I've seen articles about mycorrhizal fungi that give the impression they are sort of an "add-on" to a plant's root system - something like an alternative fertilizer - instead of accurately describing the beneficial microorganisms' powerful role in plant performance.
Just picture removing 90 percent of a plant's roots and then trying to obtain a good yield from that plant. In effect, that is what a plant without mycorrhizae on its roots is up against. Over millions of years, the plant-friendly fungi have created an underground system to deliver nutrients and moisture to their host plants. During that long process of evolution, the fungi and plants came to rely on each other. Remove the mycorrhizae and you then make the plants grower-dependent.
The relatively recent development of "conventional" agriculture, featuring frequent tillage and petro-fertilizers, has unintentionally destroyed much of the natural bio-life in soil - from earthworms down to microbial fungi and bacteria. To compensate for the loss of these living nutrient-providers, synthetic plant foods have been developed. These human-made fertilizers do work, but have some very undesirable side effects such as salt buildup, nitrate run through to drinking water supplies, phosphorus runoff into streams, less disease-resistance, and gradual depletion of organic matter in soil. Also, soil organisms normally provide an aerating effect for topsoil and compaction occurs when they are absent.
That's the overview of the problem, but I'm coming to realize that it makes more sense to applaud and encourage the farmers who are getting serious about protecting and building up their populations of soil organisms than to get preachy toward those using chemical methods.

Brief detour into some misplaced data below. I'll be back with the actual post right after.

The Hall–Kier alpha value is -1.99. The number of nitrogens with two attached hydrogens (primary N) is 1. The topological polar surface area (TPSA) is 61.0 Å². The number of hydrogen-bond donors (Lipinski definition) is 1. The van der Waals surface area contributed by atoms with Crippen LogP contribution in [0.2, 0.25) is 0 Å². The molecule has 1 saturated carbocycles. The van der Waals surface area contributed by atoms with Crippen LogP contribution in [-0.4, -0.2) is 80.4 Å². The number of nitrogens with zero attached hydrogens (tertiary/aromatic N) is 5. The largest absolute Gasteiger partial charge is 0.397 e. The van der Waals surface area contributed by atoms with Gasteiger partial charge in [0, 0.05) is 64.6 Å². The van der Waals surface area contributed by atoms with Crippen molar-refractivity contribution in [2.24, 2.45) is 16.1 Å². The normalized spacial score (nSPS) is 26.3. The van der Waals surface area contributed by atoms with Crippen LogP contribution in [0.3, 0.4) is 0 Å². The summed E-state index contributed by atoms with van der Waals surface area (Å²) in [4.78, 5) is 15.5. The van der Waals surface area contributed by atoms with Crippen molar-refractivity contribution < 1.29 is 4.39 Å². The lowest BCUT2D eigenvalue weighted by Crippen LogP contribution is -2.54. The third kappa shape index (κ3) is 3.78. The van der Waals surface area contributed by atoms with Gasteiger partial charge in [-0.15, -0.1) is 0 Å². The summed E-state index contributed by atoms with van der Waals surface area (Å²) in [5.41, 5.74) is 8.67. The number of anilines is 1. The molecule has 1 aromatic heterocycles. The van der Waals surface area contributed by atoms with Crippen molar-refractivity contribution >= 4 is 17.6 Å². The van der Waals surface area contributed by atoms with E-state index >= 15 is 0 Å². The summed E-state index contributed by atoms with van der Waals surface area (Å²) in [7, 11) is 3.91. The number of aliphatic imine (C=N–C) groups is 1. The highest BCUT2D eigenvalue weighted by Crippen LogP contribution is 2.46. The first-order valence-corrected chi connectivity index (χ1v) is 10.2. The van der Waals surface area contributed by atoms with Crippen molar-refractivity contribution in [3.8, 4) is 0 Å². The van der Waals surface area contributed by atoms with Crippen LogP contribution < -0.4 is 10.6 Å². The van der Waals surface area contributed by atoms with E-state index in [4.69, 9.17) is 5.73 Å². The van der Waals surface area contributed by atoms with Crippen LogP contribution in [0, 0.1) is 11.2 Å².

Some of the organic techniques being increasingly used today are a welcome first step, but I think there is entirely too much emphasis put on "natural good, man-made bad" by the organic certification agencies. In my opinion, the ultimate measure and goal should be healthy sustainable soil, whether that comes from natural or man-made inputs. A very gradual-release Osmocote-type fertilizer with minors might be better for promoting happy soil organisms than strong natural additives (such as overly hot chicken manure, for example).
If a shovelful of soil has 100 or more earthworms, there's a quick and accurate indicator of soil health. If the soil organisms are thriving, then the farmer is doing things right from a sustainability perspective. To those of you who are figuring out how to create this type of long-term productive soil that will still be supporting your grandchildren, I say bravo!
We need those little soil critters.
Cheers, and good growing my friends,